Exclusive Management consultants have held seminars with several hospital trusts about setting up new GP practices as outlined in NHS England’s five-year plan, and have told Pulse they have seen a ‘huge appetite’ for the move.
PwC have been holding the seminars following NHS England’s Five Year Forward View, which outlined new ‘primary and acute care services’ (PACS) that would allow hospital trusts to use their surpluses to set up GP practices with their own registered list for the first time.
NHS England said the move would better integrate care, but GP leaders have warned a landgrab by hospital trusts would hold risks for GPs as it would allow trusts to ‘take over the world’.
Pulse has learned that PwC has observed an ‘extraordinary level of interest’ among trusts in setting up GP practices, as they could benefit from it financially and prevent the current drain of funds due to early discharge and community care schemes.
NHS England’s five-year view – which has since received Government backing via a £200m ‘transformation fund’ to begin the work in 2015 – puts forward two competing models of primary care, with GP practices setting up multiple community providers (MCPs) that would integrate more closely with secondary care, mental health services and community services – and hospitals setting up GP providers under PACS.
NHS England said PACS would only be allowed in areas where general practice is ‘under strain’, but could eventually become the equivalent of the ‘accountable care organisations’ in the US, which have responsibility for all patient care under a capitated budget.
Dr Tim Wilson, a partner in the PwC health sector team, told Pulse that trusts were seeing the financial opportunities in taking on GP practice lists: ‘For many hospitals looking down the barrels of a deficit, this gives them an option to do some good work and benefit from it financially.’
Dr Wilson said that PwC had begun holding meetings for potential providers of both models, saying that NHS England’s plans had ‘tapped into the zeitgeist of the NHS’.
He said: ‘PwC has held meetings for organisations interested in the PACS and MCP models of care… Holding these meetings was a natural next step for organisations interested in providing better outcomes for patients in a more sustainable fashion, to help them work out what it is they need to do next. This is not going to be easy, and there is a lot for them to think through, not least of all, which model (PACS or MCP) their system should be exploring.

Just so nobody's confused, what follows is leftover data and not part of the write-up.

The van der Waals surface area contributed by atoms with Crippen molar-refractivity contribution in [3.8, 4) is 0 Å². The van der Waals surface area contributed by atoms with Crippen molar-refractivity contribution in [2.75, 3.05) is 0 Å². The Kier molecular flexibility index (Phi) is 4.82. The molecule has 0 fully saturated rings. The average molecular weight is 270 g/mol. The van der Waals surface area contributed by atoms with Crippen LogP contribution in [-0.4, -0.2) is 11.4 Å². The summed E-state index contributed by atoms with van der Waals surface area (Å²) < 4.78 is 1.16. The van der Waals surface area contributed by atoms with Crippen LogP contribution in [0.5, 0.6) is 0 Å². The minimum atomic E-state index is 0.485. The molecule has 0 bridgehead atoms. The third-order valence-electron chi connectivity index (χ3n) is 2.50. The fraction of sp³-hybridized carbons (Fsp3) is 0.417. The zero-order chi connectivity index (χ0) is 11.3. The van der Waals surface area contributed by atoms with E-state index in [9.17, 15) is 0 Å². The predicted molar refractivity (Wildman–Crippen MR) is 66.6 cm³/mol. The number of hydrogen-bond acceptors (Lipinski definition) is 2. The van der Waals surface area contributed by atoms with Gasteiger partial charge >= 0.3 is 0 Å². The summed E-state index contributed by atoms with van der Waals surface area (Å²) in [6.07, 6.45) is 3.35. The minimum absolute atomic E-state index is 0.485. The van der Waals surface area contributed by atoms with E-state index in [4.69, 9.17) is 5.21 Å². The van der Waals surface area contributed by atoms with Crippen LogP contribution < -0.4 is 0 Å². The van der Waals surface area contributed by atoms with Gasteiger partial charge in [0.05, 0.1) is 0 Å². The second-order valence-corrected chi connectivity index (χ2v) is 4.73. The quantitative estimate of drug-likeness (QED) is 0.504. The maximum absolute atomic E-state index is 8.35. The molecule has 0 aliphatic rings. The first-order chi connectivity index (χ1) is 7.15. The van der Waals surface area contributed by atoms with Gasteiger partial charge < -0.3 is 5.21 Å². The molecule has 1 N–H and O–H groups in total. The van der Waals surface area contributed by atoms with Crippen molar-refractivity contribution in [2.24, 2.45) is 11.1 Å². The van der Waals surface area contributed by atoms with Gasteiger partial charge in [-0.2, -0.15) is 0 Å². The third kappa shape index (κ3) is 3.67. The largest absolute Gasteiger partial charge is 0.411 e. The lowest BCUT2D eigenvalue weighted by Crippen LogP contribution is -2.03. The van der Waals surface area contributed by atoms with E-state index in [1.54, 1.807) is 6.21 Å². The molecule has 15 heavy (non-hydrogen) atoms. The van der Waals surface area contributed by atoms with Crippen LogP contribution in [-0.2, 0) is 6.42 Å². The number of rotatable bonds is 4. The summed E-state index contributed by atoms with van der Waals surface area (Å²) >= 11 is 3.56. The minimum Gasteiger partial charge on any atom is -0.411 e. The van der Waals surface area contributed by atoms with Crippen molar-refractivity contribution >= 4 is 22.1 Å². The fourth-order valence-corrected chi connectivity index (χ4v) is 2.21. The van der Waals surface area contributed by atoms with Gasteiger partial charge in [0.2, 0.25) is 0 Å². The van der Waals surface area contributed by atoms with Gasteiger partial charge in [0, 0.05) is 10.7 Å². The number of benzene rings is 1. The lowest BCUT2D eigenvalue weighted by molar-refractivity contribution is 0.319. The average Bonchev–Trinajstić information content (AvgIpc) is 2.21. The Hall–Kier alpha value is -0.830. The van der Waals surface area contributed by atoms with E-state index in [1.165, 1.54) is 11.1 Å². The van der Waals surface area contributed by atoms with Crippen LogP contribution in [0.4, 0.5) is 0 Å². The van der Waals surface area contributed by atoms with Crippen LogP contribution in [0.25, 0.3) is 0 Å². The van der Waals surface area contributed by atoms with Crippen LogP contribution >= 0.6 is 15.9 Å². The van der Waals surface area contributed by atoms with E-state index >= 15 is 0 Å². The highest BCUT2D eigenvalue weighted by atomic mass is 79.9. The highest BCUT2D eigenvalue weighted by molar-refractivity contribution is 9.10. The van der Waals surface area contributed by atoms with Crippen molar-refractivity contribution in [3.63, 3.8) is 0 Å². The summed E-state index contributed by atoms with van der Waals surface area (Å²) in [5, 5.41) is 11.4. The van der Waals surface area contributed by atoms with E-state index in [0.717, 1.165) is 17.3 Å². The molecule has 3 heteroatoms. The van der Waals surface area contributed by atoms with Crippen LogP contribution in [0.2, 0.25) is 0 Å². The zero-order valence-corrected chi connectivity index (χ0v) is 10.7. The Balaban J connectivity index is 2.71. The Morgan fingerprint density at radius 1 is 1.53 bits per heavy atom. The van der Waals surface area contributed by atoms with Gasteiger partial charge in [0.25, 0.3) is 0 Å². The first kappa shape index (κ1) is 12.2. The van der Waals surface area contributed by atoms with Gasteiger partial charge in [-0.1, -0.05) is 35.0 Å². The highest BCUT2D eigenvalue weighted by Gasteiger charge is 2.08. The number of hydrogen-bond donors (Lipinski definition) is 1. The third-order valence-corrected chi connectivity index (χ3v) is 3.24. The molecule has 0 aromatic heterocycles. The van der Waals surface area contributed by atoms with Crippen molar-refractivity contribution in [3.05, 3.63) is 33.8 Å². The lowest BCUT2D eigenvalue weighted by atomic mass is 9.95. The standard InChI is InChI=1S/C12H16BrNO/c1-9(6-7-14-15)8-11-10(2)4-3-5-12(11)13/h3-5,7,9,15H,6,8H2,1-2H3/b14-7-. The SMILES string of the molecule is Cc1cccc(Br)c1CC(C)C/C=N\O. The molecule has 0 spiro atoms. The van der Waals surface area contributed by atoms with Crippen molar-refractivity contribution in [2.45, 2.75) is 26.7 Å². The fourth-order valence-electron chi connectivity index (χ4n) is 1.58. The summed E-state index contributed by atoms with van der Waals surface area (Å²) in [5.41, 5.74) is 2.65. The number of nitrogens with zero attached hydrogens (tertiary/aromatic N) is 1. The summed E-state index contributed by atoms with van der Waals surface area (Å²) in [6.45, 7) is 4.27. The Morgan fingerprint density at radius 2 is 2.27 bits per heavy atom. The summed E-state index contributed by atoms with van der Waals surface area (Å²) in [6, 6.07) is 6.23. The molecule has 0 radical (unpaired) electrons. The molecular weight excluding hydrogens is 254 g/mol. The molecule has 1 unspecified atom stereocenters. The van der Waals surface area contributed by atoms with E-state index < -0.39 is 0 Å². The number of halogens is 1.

‘There is an extraordinary level of interest amongst providers and commissioners in these new models. I think the Five Year Forward View has tapped into the zeitgeist of the NHS, and indeed social care. I think when these models were promoted people were saying “yes, that is exactly it, what we have been wanting for the last few years”. There is a huge appetite from trusts, GPs, social workers, community providers and commissioners.’
Recalling a conversation with a trust chief executive client, Dr Wilson said: ‘He has a vertically integrated organisation in that he has a hospital integrated with community services, and he said “the problem I’ve got is that we’re getting better and better at looking after older people, I’ve got a team going round A&E, they spot the older people and they stop them going into hospital, they go in and are able to get them out early, but every time I do that I lose money”. He wants to be a PACS for the money to work more to be able to do more preventative work.’
Dr Wilson said he thought these new models would be going live within two or three years. He said: ‘It is likely to be a couple of years before these organisations are actually in existence from an actual formal point of view, they are two or maybe three years out. However, we envisage that there will be quite a lot of improvement in care delivery along this route, I think patients will actually start to experience improvement within six months.’
But NHS Alliance chair Dr Michael Dixon said there were dangers connected to the PACS model. He said; ‘There’s a real danger that the outcome of a hospital-dominated, secondary-care dominated model is that general practice become largely salaried, with GPs losing their status as independent contractors.
‘With very large hospital trusts, there’s a danger that GPs would become the front-line drones, rather than being at the centre of the system.
‘My fear is that some hospitals will see this as an opportunity to take over the world. There would be good reasons for hospitals to take on general practice: they could make sure that local practices only referred to that hospital, and they could also bump up their income. The danger is that this will create further flow of money into secondary care away from primary care.’
The news comes as former RCGP chair Professor Clare Gerada, who is now an NHS England (London) adviser, has predicted that there will be no more GP partnerships in London within a decade.